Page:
Just under half of the women met criteria for lifetime PTSD, and approximately one-third reported current PTSD symptoms (31%), a rate that is almost ten times higher than that in the general population (3.3%) in Australia , and higher than the upper levels of prevalence rates among other occupational groups (war veterans 15%; police officers 9%) [10, 38].
Those women meeting criteria for current PTSD were more likely to report a greater number of traumas, serious neglect during childhood, and adult sexual assault. This last point is particularly important, as these women continue to be exposed to the risk of sexual assault through their work, the very factor that is associated with their current PTSD symptoms. These women are at ongoing risk of further work-related trauma, so whilst they remain in the street-based sex industry, their PTSD symptoms are unlikely to recede.
Although the majority of women who met criteria for a lifetime diagnosis for PTSD reported having consulted a professional about issues associated with their trauma, a substantial proportion continued to experience PTSD symptoms. Likewise, despite almost half the women reporting consulting a mental health professional in the past 6 months, high proportions reported severe current depression. It is important to consider then, whether traditional mental health care services are appropriate for this group, who have complex histories and high levels of psychiatric morbidity. Mental health professionals need to be aware of the issues that are central for this group, particularly with respect to child sexual abuse and ongoing sexual assault, which often engenders a lack of trust and difficulty with disclosure. There are also issues of stigma surrounding sex work that may prevent these women from engaging in therapy, and these may need to be addressed. Very few indigenous women in this study reported any engagement with mental health services, and strategies to encourage this group to access such services are clearly required. Employing A&TSI mental health professionals in key areas may assist with these objectives.
There are several factors that complicate treatment of PTSD among these women, one of which is the high prevalence of drug dependence. Central to conventional cognitive behavioural approaches to PTSD intervention is the ability to cognitively confront traumas experienced, and assault victims who develop PTSD are characterised by extreme cognitive and behavioural avoidance . There was some evidence to suggest that drug use among the women in this study was serving the purpose of reducing psychological distress through cognitive avoidance. This avoidance will undoubtedly affect treatment, and any psychological intervention for PTSD among these women should ensure that drug use is addressed. Treatment is further complicated by the interplay between PTSD and substance use, with previous research showing that unremitted PTSD is associated with poorer outcomes for substance use disorders .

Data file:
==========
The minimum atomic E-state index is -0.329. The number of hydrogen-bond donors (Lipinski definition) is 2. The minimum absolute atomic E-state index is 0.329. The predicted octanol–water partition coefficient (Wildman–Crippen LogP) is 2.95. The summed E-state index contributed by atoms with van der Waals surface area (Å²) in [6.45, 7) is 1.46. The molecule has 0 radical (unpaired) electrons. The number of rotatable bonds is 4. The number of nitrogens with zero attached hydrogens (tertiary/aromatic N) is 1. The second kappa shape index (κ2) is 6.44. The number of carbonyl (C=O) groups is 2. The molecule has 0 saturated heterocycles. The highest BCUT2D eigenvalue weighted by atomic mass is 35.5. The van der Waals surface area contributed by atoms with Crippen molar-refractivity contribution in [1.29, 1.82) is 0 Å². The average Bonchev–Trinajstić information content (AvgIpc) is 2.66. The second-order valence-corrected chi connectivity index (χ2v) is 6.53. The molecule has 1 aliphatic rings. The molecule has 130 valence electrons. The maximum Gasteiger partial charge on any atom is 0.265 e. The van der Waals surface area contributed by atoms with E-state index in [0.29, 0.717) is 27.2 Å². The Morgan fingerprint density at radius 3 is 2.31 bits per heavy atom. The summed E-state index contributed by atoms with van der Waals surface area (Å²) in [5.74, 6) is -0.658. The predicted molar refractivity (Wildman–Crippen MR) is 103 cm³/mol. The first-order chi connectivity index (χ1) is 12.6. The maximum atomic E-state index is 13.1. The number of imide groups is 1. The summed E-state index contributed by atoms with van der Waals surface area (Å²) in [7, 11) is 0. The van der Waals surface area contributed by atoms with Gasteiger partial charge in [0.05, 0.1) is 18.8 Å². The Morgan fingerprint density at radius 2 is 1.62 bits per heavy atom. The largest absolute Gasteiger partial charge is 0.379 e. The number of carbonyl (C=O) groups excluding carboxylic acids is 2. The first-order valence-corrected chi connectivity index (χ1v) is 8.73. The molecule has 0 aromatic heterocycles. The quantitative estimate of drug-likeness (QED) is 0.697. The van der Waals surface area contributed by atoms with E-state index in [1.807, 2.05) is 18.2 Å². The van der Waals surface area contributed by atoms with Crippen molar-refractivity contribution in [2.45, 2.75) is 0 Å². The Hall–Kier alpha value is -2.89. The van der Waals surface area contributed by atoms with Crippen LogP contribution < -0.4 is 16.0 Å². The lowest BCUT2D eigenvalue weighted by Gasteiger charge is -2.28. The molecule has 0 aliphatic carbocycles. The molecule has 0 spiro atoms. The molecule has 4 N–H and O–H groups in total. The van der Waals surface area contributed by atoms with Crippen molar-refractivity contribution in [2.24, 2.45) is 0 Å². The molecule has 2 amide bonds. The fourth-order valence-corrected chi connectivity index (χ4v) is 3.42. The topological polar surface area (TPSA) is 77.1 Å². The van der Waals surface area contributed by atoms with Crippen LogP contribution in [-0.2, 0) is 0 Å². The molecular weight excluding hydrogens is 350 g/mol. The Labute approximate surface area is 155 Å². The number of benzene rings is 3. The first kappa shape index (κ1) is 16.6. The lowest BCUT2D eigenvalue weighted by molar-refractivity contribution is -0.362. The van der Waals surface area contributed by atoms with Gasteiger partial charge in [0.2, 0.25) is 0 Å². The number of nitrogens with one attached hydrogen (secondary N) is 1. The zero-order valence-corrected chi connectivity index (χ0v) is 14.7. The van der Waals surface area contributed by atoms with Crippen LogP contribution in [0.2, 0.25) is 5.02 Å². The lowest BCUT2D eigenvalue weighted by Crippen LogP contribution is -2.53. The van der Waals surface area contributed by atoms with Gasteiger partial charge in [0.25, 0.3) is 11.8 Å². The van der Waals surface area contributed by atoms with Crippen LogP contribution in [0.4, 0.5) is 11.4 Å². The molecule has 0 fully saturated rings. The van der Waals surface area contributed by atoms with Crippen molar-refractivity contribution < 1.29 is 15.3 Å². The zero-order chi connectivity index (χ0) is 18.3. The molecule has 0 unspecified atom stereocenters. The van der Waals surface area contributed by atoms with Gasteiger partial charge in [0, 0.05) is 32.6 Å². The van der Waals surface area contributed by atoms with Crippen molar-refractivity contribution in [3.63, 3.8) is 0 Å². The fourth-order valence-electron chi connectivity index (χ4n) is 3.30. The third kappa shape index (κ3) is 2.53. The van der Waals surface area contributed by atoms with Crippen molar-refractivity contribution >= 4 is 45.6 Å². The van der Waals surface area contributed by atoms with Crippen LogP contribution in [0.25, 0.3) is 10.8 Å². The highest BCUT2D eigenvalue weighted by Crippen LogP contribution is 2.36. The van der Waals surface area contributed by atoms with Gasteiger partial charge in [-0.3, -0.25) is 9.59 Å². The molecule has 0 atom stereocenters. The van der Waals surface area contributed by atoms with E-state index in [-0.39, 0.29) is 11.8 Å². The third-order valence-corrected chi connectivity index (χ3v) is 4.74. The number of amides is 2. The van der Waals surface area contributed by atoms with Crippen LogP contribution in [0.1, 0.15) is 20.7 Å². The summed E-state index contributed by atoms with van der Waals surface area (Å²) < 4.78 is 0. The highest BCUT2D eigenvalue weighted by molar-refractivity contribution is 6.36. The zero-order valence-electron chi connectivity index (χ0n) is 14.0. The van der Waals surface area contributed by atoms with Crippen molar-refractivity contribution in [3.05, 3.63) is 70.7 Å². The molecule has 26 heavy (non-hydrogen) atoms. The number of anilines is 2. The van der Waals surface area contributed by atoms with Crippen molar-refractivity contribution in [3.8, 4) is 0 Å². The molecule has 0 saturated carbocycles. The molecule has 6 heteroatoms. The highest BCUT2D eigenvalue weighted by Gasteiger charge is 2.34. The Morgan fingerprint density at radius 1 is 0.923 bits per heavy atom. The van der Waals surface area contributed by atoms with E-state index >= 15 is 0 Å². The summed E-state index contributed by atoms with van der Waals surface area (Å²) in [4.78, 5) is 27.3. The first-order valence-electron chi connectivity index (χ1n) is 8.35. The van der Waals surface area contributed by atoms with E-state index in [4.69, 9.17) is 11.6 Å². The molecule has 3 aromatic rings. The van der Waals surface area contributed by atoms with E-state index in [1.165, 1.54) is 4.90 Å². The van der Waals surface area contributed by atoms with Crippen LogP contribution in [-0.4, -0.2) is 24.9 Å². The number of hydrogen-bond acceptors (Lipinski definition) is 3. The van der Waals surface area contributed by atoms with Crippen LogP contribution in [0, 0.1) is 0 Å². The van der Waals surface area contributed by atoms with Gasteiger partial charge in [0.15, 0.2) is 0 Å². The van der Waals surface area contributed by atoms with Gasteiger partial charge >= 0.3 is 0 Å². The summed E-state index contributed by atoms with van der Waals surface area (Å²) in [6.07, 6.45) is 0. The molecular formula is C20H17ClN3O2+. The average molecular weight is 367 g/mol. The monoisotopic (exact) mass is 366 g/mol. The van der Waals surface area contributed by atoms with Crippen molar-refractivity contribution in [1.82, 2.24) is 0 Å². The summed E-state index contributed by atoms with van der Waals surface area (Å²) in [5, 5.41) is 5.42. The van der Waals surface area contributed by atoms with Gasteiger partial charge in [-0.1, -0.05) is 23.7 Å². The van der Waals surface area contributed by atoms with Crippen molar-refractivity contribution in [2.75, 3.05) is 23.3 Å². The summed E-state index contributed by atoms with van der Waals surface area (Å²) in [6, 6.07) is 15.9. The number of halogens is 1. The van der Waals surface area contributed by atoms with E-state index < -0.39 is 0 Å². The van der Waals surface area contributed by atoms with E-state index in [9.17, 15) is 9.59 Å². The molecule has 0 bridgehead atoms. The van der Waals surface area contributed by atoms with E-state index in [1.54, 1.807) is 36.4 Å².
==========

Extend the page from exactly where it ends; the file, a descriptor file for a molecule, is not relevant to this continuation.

Drug use is also important to target in order to reduce some of the associated risks. Research among police officers suggests that comorbid PTSD and substance use is associated with higher risk of suicide , and the high prevalence of suicide attempts among this group (42%) suggests this risk may be elevated among street-based sex workers. Previous research confirms that sex workers with a history of child sexual abuse and adult sexual assault are at elevated risk of attempting suicide compared to non-sex workers with a similar history , and these histories are prevalent among the women in the current study. In addition to the risk of suicide, cocaine dependence was associated with increasingly risky injecting and sexual behaviours. Education strategies for safe sex and drug use then clearly need to target these higher-risk injectors. More practically, targeting drug use may reduce the financial pressures for high-risk sex workers.
Another factor complicating treatment is the ongoing exposure to work-related trauma for these women. Much of the research on successful PTSD intervention recommends removing clients from the potential of exposure to further trauma  and establishing a safe environment before commencing therapy . Given that current PTSD among these women is related to adult sexual assault (which was reported as the most prevalent and most stressful trauma), establishing a safe environment and minimising their ongoing exposure to trauma would entail leaving the sex industry, where occupationally they are at risk of sexual assault on a daily basis. This may be difficult for these women as many of them reported low levels of education. Sex work was the main source of income for the vast majority of women, suggesting that they have limited employment alternatives. Indeed, some of the women cited limited alternatives and lack of other job skills as reasons for remaining in the sex industry.